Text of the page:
It seems Hollywood has found another funny redheaded ingénue while Lindsay Lohan gets her life together. With the witty and entertaining “Easy A,” Emma Stone stakes her claim to ginger-haired supremacy and keeps the audience fully entertained from beginning to end.
The story of “Easy A” is simple yet entertaining. When lonely nerd Olive (Stone) lies to her friend about losing her virginity, the rumor spreads quickly, and within minutes Olive is branded the new school tramp. When her gay friend Brandon (Dan Byrd) hears about her new reputation, he offers her $100 to fake a hookup with him to save him from some bullying. From there, the lie spirals out of control, and Olive must deal with her new reputation as best she can.
While the plot is nothing new, it’s still quirky and relevant. Since the beginning, “Easy A” has been advertised as a teenage-update of Nathaniel Hawthorne’s “The Scarlet Letter,” and the movie differs from the novel because of its modern twist. Rather than people talking on the street like in the book, rumors spread through text messages during homeroom.
While Hester Prynne is avoided by everyone in society, Olive is harassed by everyone in school. Olive explains the plot in her video blog, but after a while, the explanation gets too heavy-handed.
The movie has a solid teenage cast, but the real comedy comes from the adult actors. Olive’s parents, played by Patricia Clarkson and Stanley Tucci, are kooky former hippies who pass no judgment on their daughter for her new notoriety. At a family dinner when Olive refuses to admit the word that sent her to the principal’s office, they hilariously ask her to spell it out with her peas, so her younger brother won’t hear.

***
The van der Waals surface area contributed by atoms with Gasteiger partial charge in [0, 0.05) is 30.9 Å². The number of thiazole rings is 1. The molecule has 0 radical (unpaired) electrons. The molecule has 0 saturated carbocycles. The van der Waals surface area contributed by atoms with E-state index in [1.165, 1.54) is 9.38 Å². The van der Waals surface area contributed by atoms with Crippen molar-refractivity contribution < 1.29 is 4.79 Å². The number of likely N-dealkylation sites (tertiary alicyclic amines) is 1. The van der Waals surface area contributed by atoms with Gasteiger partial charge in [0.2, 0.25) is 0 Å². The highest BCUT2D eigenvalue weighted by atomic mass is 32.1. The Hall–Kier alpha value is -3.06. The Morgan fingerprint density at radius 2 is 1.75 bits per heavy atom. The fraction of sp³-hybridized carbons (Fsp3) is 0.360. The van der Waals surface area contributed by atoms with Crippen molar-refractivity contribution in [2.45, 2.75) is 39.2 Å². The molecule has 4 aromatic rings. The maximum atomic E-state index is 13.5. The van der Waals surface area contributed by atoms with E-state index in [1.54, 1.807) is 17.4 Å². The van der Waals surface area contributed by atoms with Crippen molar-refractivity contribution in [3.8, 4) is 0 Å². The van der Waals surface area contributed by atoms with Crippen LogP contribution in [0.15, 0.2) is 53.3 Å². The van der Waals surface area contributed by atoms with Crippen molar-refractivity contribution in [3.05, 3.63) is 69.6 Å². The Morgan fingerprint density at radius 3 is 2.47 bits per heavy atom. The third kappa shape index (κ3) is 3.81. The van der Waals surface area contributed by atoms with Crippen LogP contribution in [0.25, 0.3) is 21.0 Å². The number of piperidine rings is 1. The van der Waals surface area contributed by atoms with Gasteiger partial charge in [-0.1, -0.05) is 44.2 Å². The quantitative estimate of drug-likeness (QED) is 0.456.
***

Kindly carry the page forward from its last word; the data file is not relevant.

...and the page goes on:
Stone truly comes into her own in the movie, proving she’s perfectly poised to take over in the witty chick flick department. Stone is droll and funny when she showcases her comedic timing in her “hookup” scene with Byrd. She proves she can sing with an energetic rendition of “Pocketful of Sunshine” in her bedroom. With her raunchy sense of humor and her sassy personality, she brings the film together as more than just a teenage sex comedy.
While Olive’s video blog made for some good lines — she quips that Judy Blume should have prepared her for her fake first time — the format got annoying and repetitive, which dumbed down the story. The plot is told through a flashback as she whines into a webcam that she’s misunderstood. The full-on summary of Hawthorne’s “Scarlet Letter” was unnecessary.
Downfalls aside, the film followed in the footsteps of “10 Things I Hate About You,” a 1999 movie adapted from Shakespeare’s comedy, “Taming of the Shrew,” by playfully adding a young, perky cast to an older story.
Throughout “Easy A,” there was this unconscious sense that a star was being born from her stilettos up. Whether she’s playing the bad girl or the innocent one, Stone has it covered. With an adept cast, sharp dialogue and twisted humor, “Easy A” is fully worth its scandalously good reputation.
“Easy A” was written by Bert V. Royal and directed by Will Gluck.